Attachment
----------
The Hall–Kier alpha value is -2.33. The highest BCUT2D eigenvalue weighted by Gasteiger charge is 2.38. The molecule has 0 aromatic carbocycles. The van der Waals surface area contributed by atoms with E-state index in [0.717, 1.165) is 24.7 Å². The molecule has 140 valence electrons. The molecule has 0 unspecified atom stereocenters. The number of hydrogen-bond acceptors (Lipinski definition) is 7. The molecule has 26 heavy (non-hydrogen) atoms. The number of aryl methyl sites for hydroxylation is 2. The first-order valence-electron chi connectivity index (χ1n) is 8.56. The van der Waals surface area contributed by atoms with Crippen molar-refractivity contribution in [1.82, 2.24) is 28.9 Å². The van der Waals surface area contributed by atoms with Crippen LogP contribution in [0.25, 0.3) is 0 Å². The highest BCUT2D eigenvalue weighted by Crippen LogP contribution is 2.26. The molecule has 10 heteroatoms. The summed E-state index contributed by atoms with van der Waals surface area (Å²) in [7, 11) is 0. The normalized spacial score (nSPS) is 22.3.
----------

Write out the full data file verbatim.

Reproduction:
The Hall–Kier alpha value is -2.33. The highest BCUT2D eigenvalue weighted by Gasteiger charge is 2.38. The molecule has 0 aromatic carbocycles. The van der Waals surface area contributed by atoms with E-state index in [0.717, 1.165) is 24.7 Å². The molecule has 140 valence electrons. The molecule has 0 unspecified atom stereocenters. The number of hydrogen-bond acceptors (Lipinski definition) is 7. The molecule has 26 heavy (non-hydrogen) atoms. The number of aryl methyl sites for hydroxylation is 2. The first-order valence-electron chi connectivity index (χ1n) is 8.56. The van der Waals surface area contributed by atoms with Crippen molar-refractivity contribution in [1.82, 2.24) is 28.9 Å². The van der Waals surface area contributed by atoms with Crippen LogP contribution in [0.25, 0.3) is 0 Å². The highest BCUT2D eigenvalue weighted by Crippen LogP contribution is 2.26. The molecule has 10 heteroatoms. The summed E-state index contributed by atoms with van der Waals surface area (Å²) in [7, 11) is 0. The normalized spacial score (nSPS) is 22.3.